In almost every department 1965 was a trying year; there had been difficulties in effecting the move from Arden Street, upset in the administration and poor performances on the field. The team had to cope with the retirement of Allen Aylett. Laurie Dwyer too had suffered persistent injury.

Record: 7-10-1, 93.7%
Ladder Position: 7th
Syd Barker Medal: Noel Teasdale
Leading Goalkicker: Frank Goode (49)

During its first season back at North Melbourne, under the coaching of Alan Killigrew and with Noel Teasdale again holding the captaincy, North had seven wins and one draw from a fixture of 18. The drawn game was a thriller played at the MCG against Richmond on 13 June, the Queen's Birthday holiday.

It was a much happier year for North than the distressing one that had preceded it. The effects of the new accord between the club and Melbourne City Council were evident even before the season started. The council had spent about $4,000 before the first game to provide a completely new change-room for visiting First Eighteen teams, equal to, if not better than, any in the League.

Record: 7-10-1, 94.2%
Ladder Position: 8th
Syd Barker Medal: Laurie Dwyer
Leading Goalkicker: Gary Farrant (26)

The coaching position for 1967 had been awarded by the committee to Keith McKenzie, a talented and popular player of the forties, who had recently occupied the post of North's reserve grade coach in the 1965 and 1966 seasons. Under his direction, North managed seven wins and one drawn game out of 18.

The 1967 season reached its traditional climax on Grand Final day. But that year there was an innovation which became a regular feature of this great day: North's Grand Final Breakfast in the Southern Cross Ballroom, which, due to that hotel's reconstruction work, transferred to the Exhibition Building in 1995.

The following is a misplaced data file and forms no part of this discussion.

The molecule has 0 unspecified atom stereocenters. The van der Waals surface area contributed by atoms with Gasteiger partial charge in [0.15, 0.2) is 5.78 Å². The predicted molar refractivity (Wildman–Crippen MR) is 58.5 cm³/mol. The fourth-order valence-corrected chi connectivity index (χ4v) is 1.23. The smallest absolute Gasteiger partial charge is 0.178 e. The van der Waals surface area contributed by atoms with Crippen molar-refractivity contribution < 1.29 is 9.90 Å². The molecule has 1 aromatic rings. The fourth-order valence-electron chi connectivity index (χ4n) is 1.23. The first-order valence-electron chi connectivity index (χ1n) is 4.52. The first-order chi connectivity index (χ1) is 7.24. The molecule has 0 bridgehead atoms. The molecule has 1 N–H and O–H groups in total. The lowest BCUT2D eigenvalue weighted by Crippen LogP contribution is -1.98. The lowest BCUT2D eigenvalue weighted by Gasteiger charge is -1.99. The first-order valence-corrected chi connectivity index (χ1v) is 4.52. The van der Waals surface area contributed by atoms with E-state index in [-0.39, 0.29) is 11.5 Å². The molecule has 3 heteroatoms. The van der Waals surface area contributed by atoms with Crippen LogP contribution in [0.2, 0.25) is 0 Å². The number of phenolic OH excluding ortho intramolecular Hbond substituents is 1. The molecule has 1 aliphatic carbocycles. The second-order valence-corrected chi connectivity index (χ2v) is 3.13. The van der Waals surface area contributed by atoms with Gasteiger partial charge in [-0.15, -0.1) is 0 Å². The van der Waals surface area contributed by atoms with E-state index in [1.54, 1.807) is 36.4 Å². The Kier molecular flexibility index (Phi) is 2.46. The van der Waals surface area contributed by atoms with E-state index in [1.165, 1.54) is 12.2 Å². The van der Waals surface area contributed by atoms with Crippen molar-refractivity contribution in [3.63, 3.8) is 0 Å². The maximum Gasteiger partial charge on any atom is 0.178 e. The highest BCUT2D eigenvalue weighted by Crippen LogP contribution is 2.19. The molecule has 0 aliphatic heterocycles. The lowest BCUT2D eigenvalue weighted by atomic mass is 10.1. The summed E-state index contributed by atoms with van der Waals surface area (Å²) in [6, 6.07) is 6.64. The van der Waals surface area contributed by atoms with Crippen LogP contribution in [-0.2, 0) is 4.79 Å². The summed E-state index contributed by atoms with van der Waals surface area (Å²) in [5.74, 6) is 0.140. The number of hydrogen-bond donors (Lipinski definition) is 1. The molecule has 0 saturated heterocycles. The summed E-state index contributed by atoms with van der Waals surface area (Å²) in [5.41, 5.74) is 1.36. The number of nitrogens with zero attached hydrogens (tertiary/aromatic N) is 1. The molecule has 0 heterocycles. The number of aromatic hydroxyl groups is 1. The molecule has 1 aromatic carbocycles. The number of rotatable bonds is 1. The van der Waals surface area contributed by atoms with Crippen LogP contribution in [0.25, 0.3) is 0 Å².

Record: 3-17, 74.3%
Ladder Position: 12th
Syd Barker Medal: John Dugdale
Leading Goalkicker: Doug Farrant (35)

North Melbourne suffered a decline in its fortunes during 1968. Though the club continued to gather some excellent material, most of the young players needed time to develop. Therefore by the end of the season, which had been extended to 20 matches, North was occupying 12th place.

Three years had elapsed since North's 'going home', years of planning and hard work characterised by a businesslike approach to the main undertaking, the winning of its VFL pennant. Some severe checks had been experienced but rather than weaken resolve they served to deepen commitment to that central ambition.

Record: 8-12, 87.5%
Ladder Position: 8th
Syd Barker Medal: Sam Kekovich
Leading Goalkicker: Sam Kekovich (56)

In 1969 the North Melbourne Football Club celebrated the centenary of its foundation. After six wins out of their first eight games, they failed to go on with things. Out of the remaining 12 matches they won only two more, to put them in eighth position at the end of the first round of matches.